1 vote 8 answers Share Flag
Thu Mar 28, 2013
Cristyle Egitto answered:
1. Look up a local Real Estate school for class schedules, pricing, etc. Most states have a state-approved class with requirements regarding content and hours.

Maryland Real Estate Commission: http://www.dllr.state.md.us
Virginia Real Estate Commission: http://www.dpor.virginia.gov/boards/real-estate/

If you have a Maryland or Virginia license, you can get your DC license via reciprocity.
More info: http://www.asisvcs.com/publications/pdf/090902.pdf

2. Depends on the state, but you usually have to have a certain amount of experience in real estate, attend Broker classes, and pass a state exam.

3. Google local firms and set up interviews to see if they are a good fit and what they have to offer.

You'll have larger groups like REMAX and smaller firms. See which you prefer. If you want the brand recognition and resources of a large firm or the flexibility or smaller atmosphere of a small firm.

Look at mentoring, training, lead generating, etc. Ask about desk fees, commission splits, leads, resources, office hours, etc.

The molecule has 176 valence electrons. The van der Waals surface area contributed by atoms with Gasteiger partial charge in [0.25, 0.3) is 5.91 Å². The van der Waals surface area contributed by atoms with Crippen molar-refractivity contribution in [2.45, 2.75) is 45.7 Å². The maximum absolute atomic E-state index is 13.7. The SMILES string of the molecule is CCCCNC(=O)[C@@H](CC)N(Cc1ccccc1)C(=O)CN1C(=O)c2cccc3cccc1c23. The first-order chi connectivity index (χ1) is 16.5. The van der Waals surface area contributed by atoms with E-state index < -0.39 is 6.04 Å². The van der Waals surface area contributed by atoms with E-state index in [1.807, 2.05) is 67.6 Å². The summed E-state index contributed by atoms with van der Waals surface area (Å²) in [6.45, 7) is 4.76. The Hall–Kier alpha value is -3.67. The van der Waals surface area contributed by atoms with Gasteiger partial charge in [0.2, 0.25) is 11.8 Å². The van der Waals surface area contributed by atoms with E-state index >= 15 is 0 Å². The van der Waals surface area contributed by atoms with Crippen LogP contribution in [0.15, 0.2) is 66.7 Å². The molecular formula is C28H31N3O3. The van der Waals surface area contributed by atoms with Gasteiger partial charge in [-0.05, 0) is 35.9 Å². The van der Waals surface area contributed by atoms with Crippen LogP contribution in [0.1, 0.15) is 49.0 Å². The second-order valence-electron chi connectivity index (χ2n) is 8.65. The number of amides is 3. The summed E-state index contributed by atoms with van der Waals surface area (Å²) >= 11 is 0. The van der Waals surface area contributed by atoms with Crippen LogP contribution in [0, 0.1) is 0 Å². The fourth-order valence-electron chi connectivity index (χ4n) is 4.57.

4. Talk to friends or family, ask during your firm interviews, or see who stands out to you in your area. I picked my first firm because I hit it off great with the Broker in Charge, trusted him and liked the way he did business. It was a smaller firm, but with enough local presence to bring in leads and carry some weight. If you ask questions in your interview and don't feel like they're going to spend time showing you the ropes, you may want to look elsewhere. Real Estate is a business you really learn out in the real world, so you'll have questions and want to have people around you who consider you a part of the team and are willing to help in the beginning.